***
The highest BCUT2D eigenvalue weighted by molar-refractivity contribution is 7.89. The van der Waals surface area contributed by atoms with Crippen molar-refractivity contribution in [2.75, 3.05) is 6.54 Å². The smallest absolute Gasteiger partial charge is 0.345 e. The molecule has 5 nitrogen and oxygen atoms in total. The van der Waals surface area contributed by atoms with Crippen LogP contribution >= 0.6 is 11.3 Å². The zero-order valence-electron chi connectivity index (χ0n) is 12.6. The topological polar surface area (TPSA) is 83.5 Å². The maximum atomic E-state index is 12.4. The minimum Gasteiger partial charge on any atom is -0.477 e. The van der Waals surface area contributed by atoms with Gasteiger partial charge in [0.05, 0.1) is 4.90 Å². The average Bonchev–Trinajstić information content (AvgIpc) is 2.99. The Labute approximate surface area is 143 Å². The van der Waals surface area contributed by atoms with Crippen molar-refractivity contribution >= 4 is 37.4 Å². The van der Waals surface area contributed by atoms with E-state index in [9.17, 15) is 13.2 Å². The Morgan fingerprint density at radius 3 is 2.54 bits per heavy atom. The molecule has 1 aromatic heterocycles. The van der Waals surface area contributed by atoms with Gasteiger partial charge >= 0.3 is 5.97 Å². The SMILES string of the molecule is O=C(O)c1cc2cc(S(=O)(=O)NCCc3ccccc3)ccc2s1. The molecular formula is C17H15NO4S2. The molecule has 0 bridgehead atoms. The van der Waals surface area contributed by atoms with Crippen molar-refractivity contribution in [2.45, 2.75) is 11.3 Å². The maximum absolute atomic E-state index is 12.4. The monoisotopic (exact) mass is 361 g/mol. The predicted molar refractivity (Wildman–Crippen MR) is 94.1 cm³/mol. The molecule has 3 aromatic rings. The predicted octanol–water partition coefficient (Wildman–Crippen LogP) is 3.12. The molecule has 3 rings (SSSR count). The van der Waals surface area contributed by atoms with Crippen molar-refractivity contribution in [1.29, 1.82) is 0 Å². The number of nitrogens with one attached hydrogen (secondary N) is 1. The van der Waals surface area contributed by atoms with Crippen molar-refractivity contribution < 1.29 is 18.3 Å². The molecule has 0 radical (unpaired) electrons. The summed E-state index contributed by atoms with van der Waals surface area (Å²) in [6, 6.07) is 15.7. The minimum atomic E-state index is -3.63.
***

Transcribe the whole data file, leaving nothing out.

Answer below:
The highest BCUT2D eigenvalue weighted by molar-refractivity contribution is 7.89. The van der Waals surface area contributed by atoms with Crippen molar-refractivity contribution in [2.75, 3.05) is 6.54 Å². The smallest absolute Gasteiger partial charge is 0.345 e. The molecule has 5 nitrogen and oxygen atoms in total. The van der Waals surface area contributed by atoms with Crippen LogP contribution >= 0.6 is 11.3 Å². The zero-order valence-electron chi connectivity index (χ0n) is 12.6. The topological polar surface area (TPSA) is 83.5 Å². The maximum atomic E-state index is 12.4. The minimum Gasteiger partial charge on any atom is -0.477 e. The van der Waals surface area contributed by atoms with Gasteiger partial charge in [0.05, 0.1) is 4.90 Å². The average Bonchev–Trinajstić information content (AvgIpc) is 2.99. The Labute approximate surface area is 143 Å². The van der Waals surface area contributed by atoms with Crippen molar-refractivity contribution >= 4 is 37.4 Å². The van der Waals surface area contributed by atoms with E-state index in [9.17, 15) is 13.2 Å². The Morgan fingerprint density at radius 3 is 2.54 bits per heavy atom. The molecule has 1 aromatic heterocycles. The van der Waals surface area contributed by atoms with Gasteiger partial charge >= 0.3 is 5.97 Å². The SMILES string of the molecule is O=C(O)c1cc2cc(S(=O)(=O)NCCc3ccccc3)ccc2s1. The molecular formula is C17H15NO4S2. The molecule has 0 bridgehead atoms. The van der Waals surface area contributed by atoms with Crippen molar-refractivity contribution in [2.45, 2.75) is 11.3 Å². The maximum absolute atomic E-state index is 12.4. The monoisotopic (exact) mass is 361 g/mol. The predicted molar refractivity (Wildman–Crippen MR) is 94.1 cm³/mol. The molecule has 3 aromatic rings. The predicted octanol–water partition coefficient (Wildman–Crippen LogP) is 3.12. The molecule has 3 rings (SSSR count). The van der Waals surface area contributed by atoms with Crippen molar-refractivity contribution in [1.29, 1.82) is 0 Å². The number of nitrogens with one attached hydrogen (secondary N) is 1. The van der Waals surface area contributed by atoms with Crippen molar-refractivity contribution < 1.29 is 18.3 Å². The molecule has 0 radical (unpaired) electrons. The summed E-state index contributed by atoms with van der Waals surface area (Å²) in [6, 6.07) is 15.7. The minimum atomic E-state index is -3.63.